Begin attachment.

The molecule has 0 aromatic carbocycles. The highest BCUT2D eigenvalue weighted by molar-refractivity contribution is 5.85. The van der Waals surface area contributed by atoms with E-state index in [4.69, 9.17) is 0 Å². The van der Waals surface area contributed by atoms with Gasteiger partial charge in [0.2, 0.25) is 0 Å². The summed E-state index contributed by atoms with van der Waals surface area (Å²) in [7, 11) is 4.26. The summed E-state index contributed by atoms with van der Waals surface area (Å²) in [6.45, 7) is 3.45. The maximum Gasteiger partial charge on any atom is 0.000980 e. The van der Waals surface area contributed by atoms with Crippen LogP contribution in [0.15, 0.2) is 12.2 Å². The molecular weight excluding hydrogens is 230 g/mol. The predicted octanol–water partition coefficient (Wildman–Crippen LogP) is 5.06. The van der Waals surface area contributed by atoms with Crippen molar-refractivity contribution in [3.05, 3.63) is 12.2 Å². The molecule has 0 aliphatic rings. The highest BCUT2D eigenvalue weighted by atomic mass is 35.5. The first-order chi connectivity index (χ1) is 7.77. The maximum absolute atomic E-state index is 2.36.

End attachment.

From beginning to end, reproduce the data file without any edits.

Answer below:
The molecule has 0 aromatic carbocycles. The highest BCUT2D eigenvalue weighted by molar-refractivity contribution is 5.85. The van der Waals surface area contributed by atoms with E-state index in [4.69, 9.17) is 0 Å². The van der Waals surface area contributed by atoms with Gasteiger partial charge in [0.2, 0.25) is 0 Å². The summed E-state index contributed by atoms with van der Waals surface area (Å²) in [7, 11) is 4.26. The summed E-state index contributed by atoms with van der Waals surface area (Å²) in [6.45, 7) is 3.45. The maximum Gasteiger partial charge on any atom is 0.000980 e. The van der Waals surface area contributed by atoms with Crippen LogP contribution in [0.15, 0.2) is 12.2 Å². The molecular weight excluding hydrogens is 230 g/mol. The predicted octanol–water partition coefficient (Wildman–Crippen LogP) is 5.06. The van der Waals surface area contributed by atoms with Crippen molar-refractivity contribution in [3.05, 3.63) is 12.2 Å². The molecule has 0 aliphatic rings. The highest BCUT2D eigenvalue weighted by atomic mass is 35.5. The first-order chi connectivity index (χ1) is 7.77. The maximum absolute atomic E-state index is 2.36.